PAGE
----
CC BY-NC-ND 4.0 · Laryngorhinootologie 2018; 97(S 02): S194
DOI: 10.1055/s-0038-1640385
Abstracts
Otologie: Otology
Georg Thieme Verlag KG Stuttgart · New York

Electrophysiological and Psychophysical Electric-Acoustic Forward Masking in EAS Users

M Imsiecke
1  Medizinische Hochschule Hannover, HNO Klinik, Hannover
,
B Krüger
1  Medizinische Hochschule Hannover, HNO Klinik, Hannover
,
A Büchner
1  Medizinische Hochschule Hannover, HNO Klinik, Hannover
,
T Lenarz
1  Medizinische Hochschule Hannover, HNO Klinik, Hannover
,
W Nogueira
1  Medizinische Hochschule Hannover, HNO Klinik, Hannover
› Author Affiliations
Diese Arbeit wurde unterstützt durch den DFG Exzellenzcluster EXC 1077/1 „Hearing4all“ und MED-EL Medical Electronics.
Further Information

Publication History

Publication Date:
18 April 2018 (online)

 

Cochlear implant (CI) users with ipsilateral residual hearing combine acoustic and electric stimulation in one ear both (EAS). In EAS users, forward masking can be shown for electric probes following acoustic maskers and vice versa. The stage at which interaction between the two modalities takes place is so far unclear. In CI users with residual hearing it is possible to record intracochlear potentials with a high spatial resolution via the implanted electrode array. An investigation of the electrophysiological effects during combined electric-acoustic stimulation in humans might be used to assess peripheral mechanisms of masking. Nine MED-EL Flex electrode users with ipsilateral residual hearing participated in an electric-acoustic forward masking experiment. Psychoacoustic methods were used to measure the changes in thresholds due to the presence of maskers. Neural response telemetry was used to obtain electrically evoked compound action potentials (ECAP) for electric-only and for combined electric-acoustic presentation.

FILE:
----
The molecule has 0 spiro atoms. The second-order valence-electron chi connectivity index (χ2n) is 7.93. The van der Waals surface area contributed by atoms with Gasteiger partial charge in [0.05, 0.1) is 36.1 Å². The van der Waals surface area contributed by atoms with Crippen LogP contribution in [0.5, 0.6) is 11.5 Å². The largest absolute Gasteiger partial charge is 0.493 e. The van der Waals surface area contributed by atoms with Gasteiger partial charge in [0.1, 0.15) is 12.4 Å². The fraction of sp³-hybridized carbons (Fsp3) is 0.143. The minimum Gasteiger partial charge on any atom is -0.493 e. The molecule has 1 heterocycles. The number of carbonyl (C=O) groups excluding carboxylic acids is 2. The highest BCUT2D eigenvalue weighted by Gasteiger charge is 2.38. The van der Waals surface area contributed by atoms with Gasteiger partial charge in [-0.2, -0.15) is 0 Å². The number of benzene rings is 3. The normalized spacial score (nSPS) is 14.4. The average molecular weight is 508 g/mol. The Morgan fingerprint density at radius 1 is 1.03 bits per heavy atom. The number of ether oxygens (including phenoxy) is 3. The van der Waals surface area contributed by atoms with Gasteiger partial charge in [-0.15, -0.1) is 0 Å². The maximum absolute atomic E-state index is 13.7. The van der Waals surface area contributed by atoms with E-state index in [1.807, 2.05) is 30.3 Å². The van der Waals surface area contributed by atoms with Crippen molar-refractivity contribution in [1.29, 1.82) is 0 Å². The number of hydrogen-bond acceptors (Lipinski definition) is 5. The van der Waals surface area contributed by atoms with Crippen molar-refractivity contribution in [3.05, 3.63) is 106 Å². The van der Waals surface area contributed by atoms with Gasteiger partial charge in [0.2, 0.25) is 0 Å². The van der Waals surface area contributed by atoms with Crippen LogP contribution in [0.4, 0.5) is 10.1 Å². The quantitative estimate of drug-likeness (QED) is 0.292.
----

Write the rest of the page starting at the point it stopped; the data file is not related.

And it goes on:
Behavioral thresholds of probe tones, either electric or acoustic, were significantly elevated in the presence of acoustic or electric maskers, respectively. Electric-on-acoustic forward masking showed more pronounced but shorter masking effects. So far electrophysiological measurements could be obtained from one subject during combined electric-acoustic stimulation. Preliminary analysis of these results shows a change in ECAP amplitude due to additional acoustic stimulation, which might depend on the phase of the additional acoustic stimulation. This indicates that peripheral masking effects might have been observed.